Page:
There are a lot of stereotypes that exist about African-Americans and the outdoors, most of which have very simple and reasonable explanations. You’ve probably heard, for instance, that Black people don’t swim. But when people say that, how often do they add that maybe Black people don’t have an affinity for pools because pools are prohibitively expensive to own and maintain, and that, for many years, segregated public pools banned black swimmers?
Similarly, there is a stereotype that African-Americans don’t often camp and fish. Again, this dearth of Blacks in the great outdoors might be easily explained by two normal things: 1. Proper camping and fishing equipment — sleeping bags, tents, rods, etc. — is often expensive; 2. It’s a simple fact that many Black communities are bunched together in urban areas, far removed from camping locations in the wilderness.
In a word, it’s totally rational for Black people to be in the outdoors less. But lately, a handful of people are trying to reverse that reality.
Last month, Greg Wolley became the first Black person to head up the Oregon Department of Fish and Wildlife Commission. Oregon has long been known for its commitment to providing residents and visitors a great wilderness experience, so Wolley’s appointment is a big deal in the world of outdoor adventuring.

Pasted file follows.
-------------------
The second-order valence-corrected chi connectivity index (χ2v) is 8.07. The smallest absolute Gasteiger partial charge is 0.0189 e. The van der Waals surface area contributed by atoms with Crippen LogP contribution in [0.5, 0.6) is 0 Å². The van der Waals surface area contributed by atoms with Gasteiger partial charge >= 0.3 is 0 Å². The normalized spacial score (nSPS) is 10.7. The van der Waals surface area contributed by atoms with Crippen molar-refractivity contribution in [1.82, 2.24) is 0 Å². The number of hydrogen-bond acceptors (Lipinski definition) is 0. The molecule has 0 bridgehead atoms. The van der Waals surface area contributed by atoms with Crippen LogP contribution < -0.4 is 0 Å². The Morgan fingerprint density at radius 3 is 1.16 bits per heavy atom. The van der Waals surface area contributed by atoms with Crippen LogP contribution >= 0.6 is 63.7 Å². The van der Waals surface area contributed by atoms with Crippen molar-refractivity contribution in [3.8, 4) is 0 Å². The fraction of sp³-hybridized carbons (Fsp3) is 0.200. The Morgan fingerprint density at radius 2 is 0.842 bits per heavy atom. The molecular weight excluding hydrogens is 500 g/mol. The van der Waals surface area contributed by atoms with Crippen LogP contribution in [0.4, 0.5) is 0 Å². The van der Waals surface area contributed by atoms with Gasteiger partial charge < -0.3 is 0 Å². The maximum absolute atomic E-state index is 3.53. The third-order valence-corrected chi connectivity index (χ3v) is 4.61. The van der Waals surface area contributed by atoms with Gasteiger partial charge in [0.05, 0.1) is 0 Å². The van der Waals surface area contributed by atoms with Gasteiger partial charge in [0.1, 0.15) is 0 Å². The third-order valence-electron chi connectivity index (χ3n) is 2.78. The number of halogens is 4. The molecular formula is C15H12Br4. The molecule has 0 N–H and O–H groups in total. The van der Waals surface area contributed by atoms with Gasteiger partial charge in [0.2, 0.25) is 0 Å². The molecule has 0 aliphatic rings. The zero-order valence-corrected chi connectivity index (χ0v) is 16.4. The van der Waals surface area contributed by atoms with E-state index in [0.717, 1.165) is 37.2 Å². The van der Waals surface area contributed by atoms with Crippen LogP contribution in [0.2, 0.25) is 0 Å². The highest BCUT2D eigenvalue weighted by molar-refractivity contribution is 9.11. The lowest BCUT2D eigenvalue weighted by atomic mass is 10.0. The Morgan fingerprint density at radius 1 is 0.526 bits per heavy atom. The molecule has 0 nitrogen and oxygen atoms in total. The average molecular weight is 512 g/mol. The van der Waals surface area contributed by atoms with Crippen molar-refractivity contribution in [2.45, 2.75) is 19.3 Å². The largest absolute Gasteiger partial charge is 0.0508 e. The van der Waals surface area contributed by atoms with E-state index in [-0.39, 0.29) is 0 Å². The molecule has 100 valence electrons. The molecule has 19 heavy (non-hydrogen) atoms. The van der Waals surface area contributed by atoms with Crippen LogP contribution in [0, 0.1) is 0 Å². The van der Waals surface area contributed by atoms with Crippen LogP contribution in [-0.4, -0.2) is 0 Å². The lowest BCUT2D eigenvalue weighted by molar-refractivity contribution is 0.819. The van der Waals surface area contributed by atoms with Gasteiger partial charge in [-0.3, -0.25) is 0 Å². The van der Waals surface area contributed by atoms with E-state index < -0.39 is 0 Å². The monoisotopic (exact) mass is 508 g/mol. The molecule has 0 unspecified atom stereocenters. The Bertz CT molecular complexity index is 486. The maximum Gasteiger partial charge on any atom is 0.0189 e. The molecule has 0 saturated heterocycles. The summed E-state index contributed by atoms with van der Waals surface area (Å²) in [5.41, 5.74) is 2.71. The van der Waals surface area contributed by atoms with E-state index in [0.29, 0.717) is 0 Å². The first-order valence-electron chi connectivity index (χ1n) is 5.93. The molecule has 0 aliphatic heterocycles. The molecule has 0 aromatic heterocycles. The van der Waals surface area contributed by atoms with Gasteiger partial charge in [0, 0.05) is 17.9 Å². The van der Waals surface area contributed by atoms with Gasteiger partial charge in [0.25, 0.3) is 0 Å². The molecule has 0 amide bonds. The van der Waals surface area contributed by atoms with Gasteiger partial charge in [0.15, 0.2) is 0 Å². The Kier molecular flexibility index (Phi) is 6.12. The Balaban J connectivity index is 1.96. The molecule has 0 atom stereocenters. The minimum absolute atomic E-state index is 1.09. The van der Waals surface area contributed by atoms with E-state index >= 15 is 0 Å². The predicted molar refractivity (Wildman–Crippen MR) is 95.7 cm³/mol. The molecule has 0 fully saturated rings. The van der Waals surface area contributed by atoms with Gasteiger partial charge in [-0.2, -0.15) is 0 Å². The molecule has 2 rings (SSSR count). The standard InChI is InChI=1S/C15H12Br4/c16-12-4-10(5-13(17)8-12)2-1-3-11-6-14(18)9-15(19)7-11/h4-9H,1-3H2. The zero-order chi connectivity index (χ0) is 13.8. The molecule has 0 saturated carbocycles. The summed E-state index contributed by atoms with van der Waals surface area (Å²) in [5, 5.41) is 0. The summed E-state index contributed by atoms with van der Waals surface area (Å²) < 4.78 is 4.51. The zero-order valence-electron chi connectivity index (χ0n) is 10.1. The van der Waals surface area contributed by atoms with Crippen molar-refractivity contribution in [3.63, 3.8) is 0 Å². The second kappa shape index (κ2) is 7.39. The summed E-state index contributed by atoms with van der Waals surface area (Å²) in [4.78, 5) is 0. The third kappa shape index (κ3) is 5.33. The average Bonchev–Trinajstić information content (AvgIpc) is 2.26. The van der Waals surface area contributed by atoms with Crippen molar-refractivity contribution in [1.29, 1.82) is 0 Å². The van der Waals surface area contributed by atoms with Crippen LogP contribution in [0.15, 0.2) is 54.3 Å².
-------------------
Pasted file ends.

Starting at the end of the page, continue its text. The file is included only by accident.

Now, Wolley, who founded the African-American Outdoors Association in 2005, says he’s ready to ensure other Black people come to love the outdoors the way he long has.
“They say Black people don’t bike, hike, etc.,” he told online outdoors publication The Skanner. “Students of color are not seeing images of people in natural resources that look like them — they don’t have role models.”
Also in Oregon, but working for a different cause, is Donnell Adair, a Black man in his mid-20s, who’s working to get African-Americans off the streets and behind guns — hunting rifles, that is.
In a 2010 Outside magazine profile of Adair and his father, Donny, Michael J. Mooney wrote:
A jovial, bespectacled municipal-diversity coordinator with a magnetic personality, [Donny] feels passionately that hunting could help fix some of the problems in the African-American community. "If kids are in the woods with their fathers," he says, "they aren't running in the streets, dealing drugs, getting into trouble."
Both the Adair men agree that they’re rarities in the outdoor sporting world, for any number of reasons. As I said, access and cost are two major impediments to getting Black people outside. Another, as Wolley noted, is that Blacks simply don’t see images of themselves in ads and publications designed to entice people to try camping, hunting, and fishing. In a study from UC Berkeley, Professor Carolyn Finney looked at old copies of Outside magazine:
She looked at 44 issues of Outside magazine over a 10-year period, from 1991 to 2001, and found that, of 6,986 pictures, 4,602 contained people, but only 103 were of African-Americans. And those were mostly well-known male sports figures in urban settings.
In other words, it’s difficult to get African-Americans interested in a pastime that doesn’t seem interested in them. If all outdoor magazines and companies show consumers is ads and stories filled with white people, it becomes a self-fulfilling prophecy, and the wilderness remains filled with white people. It’s time to change all that and remind Blacks that their place is on the banks of America’s greatest rivers just as much as it on any basketball court.
The opinions expressed here do not necessarily reflect those of BET Networks.
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